Next page . . . . Previous page . . . . Speeches . . . . Contents . . . . Sittings . . . . PDF . . . . Video

Legislative Assembly for the ACT: 2018 Week 03 Hansard (Wednesday, 21 March 2018) . . Page.. 894 ..

As a government, we are also increasing the amount of land available to people. Regions like the Molonglo Valley in my electorate, which did not really exist five years ago, currently house almost 6,000 people and will be home to over 20,000 people by 2021. This will mean that approximately 10,000 houses that did not exist will be available for our rapidly growing population.

Of course, not everyone wants to live in new suburbs or, indeed, in houses. Many people still do, but not everyone. This is why it is also excellent to see new and innovative housing types across the spectrum. We are seeing regeneration in our town centres, with more people living in the town centre cores. We are seeing densification take place in those town centres.

This is not just about removing barriers to purchase a house. We also need to ensure that there are enough houses to purchase and that they are in locations with services that people want to be close to. In 2006, flats and apartments made up 11.3 per cent of Canberra’s dwellings, below the national average of 14.2 per cent. In 2011, 12.4 per cent of Canberra dwellings were flats or apartments compared to the national rate of 13.6 per cent.

Most recently, in 2016 Canberra has overtaken the national rate of 13.1 per cent for flats and apartments, with those dwellings now making up 15 per cent of Canberra’s dwellings. This not only demonstrates the changing demand among young Canberrans for that type of housing, as more people want to live within walking distance of transport corridors and connections, employment hubs and recreational activities, rather than driving everywhere. It also shows the transformative nature of how we view ourselves as a city. Spurred on by transformational investments like light rail and an integrated transport network, we are starting to see our city’s built form change.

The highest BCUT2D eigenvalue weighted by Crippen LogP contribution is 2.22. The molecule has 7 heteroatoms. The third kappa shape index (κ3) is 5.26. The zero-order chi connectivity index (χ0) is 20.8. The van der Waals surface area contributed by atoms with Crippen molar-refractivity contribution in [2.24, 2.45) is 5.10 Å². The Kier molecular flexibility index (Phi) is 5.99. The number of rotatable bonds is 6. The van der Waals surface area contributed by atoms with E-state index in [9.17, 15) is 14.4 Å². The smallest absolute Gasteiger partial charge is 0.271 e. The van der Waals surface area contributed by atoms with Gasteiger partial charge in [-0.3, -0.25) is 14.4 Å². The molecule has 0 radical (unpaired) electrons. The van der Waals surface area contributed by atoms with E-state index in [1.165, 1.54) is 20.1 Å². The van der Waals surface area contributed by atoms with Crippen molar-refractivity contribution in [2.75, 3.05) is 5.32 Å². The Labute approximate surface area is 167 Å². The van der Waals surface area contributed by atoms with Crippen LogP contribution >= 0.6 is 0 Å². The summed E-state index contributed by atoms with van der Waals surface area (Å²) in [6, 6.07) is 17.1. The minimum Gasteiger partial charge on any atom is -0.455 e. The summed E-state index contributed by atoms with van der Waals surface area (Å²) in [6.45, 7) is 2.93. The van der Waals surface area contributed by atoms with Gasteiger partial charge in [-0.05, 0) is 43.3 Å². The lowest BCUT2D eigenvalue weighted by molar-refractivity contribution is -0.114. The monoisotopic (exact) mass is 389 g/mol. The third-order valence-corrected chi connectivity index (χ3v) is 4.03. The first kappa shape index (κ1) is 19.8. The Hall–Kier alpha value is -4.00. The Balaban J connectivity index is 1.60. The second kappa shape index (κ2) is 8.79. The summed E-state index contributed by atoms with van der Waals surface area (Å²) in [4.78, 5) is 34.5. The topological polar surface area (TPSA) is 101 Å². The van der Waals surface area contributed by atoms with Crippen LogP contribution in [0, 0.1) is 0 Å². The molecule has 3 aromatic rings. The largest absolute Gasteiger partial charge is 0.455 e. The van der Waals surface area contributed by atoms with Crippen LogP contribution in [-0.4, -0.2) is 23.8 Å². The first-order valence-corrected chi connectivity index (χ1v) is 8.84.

I certainly welcome the work that Minister Gentleman has done through the housing choices paper in this regard to start a discussion about the range and continuum of housing—from standalone dwellings right through to apartments and the discussion around the missing middle. As we build different types of housing, this does provide an entry point for people into the housing market.

According to the Domain report in 2017, median house prices in Canberra were $723,000, whereas the average price of a unit was $403,000, which is more affordable for people looking to get into the housing market. It is also positive that while house prices continue to rise around nine per cent a year, unit prices did actually slightly fall to four per cent, which is welcome news for housing affordability.

These reforms are important to make our housing system more equitable and affordable. But, of course, these reforms do not mean anything to those in our society who do not even have a roof over their head and those who are the most disadvantaged in our society. According to the 2016 census, there were 1,596 people without permanent homes across the ACT. This means that 0.4 per cent of Canberrans are in that category. In my electorate of Murrumbidgee there are 211 people without homes, 0.27 per cent of the whole electorate. While there are proportionately fewer people without homes in the ACT, the national average is currently 0.49 per cent.

Next page . . . . Previous page . . . . Speeches . . . . Contents . . . . Sittings . . . . PDF . . . . Video